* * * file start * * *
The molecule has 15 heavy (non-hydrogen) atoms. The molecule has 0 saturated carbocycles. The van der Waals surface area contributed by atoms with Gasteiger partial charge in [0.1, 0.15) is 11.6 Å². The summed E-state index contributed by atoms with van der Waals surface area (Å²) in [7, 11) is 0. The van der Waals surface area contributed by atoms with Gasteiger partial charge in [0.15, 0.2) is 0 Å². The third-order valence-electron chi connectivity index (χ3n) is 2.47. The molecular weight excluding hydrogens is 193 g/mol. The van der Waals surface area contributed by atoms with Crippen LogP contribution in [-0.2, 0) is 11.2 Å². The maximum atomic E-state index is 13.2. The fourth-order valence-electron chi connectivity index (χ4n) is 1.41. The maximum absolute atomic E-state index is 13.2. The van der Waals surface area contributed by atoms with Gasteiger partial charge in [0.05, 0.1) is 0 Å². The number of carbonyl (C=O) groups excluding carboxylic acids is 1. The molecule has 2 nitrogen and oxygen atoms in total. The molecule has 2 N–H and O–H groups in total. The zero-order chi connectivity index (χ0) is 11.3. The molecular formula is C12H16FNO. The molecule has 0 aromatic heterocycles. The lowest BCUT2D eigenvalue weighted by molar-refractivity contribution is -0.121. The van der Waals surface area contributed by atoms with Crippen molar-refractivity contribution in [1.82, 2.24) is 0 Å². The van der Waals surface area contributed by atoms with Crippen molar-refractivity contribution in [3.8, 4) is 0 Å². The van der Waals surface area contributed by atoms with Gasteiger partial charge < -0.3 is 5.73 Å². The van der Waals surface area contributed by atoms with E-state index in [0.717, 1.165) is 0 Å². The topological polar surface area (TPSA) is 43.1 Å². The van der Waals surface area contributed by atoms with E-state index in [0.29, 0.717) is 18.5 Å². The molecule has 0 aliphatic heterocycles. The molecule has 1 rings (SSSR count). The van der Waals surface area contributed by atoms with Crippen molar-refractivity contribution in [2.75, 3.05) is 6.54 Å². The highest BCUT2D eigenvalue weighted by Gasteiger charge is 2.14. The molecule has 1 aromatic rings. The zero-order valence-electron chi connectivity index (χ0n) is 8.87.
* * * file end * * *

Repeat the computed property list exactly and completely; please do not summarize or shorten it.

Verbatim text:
The molecule has 15 heavy (non-hydrogen) atoms. The molecule has 0 saturated carbocycles. The van der Waals surface area contributed by atoms with Gasteiger partial charge in [0.1, 0.15) is 11.6 Å². The summed E-state index contributed by atoms with van der Waals surface area (Å²) in [7, 11) is 0. The van der Waals surface area contributed by atoms with Gasteiger partial charge in [0.15, 0.2) is 0 Å². The third-order valence-electron chi connectivity index (χ3n) is 2.47. The molecular weight excluding hydrogens is 193 g/mol. The van der Waals surface area contributed by atoms with Crippen LogP contribution in [-0.2, 0) is 11.2 Å². The maximum atomic E-state index is 13.2. The fourth-order valence-electron chi connectivity index (χ4n) is 1.41. The maximum absolute atomic E-state index is 13.2. The van der Waals surface area contributed by atoms with Gasteiger partial charge in [0.05, 0.1) is 0 Å². The number of carbonyl (C=O) groups excluding carboxylic acids is 1. The molecule has 2 nitrogen and oxygen atoms in total. The molecule has 2 N–H and O–H groups in total. The zero-order chi connectivity index (χ0) is 11.3. The molecular formula is C12H16FNO. The molecule has 0 aromatic heterocycles. The lowest BCUT2D eigenvalue weighted by molar-refractivity contribution is -0.121. The van der Waals surface area contributed by atoms with Crippen molar-refractivity contribution in [1.82, 2.24) is 0 Å². The van der Waals surface area contributed by atoms with Crippen molar-refractivity contribution in [3.8, 4) is 0 Å². The van der Waals surface area contributed by atoms with Gasteiger partial charge < -0.3 is 5.73 Å². The van der Waals surface area contributed by atoms with E-state index in [0.717, 1.165) is 0 Å². The topological polar surface area (TPSA) is 43.1 Å². The van der Waals surface area contributed by atoms with E-state index in [0.29, 0.717) is 18.5 Å². The molecule has 0 aliphatic heterocycles. The molecule has 1 rings (SSSR count). The van der Waals surface area contributed by atoms with Crippen molar-refractivity contribution in [2.75, 3.05) is 6.54 Å². The highest BCUT2D eigenvalue weighted by Gasteiger charge is 2.14. The molecule has 1 aromatic rings. The zero-order valence-electron chi connectivity index (χ0n) is 8.87.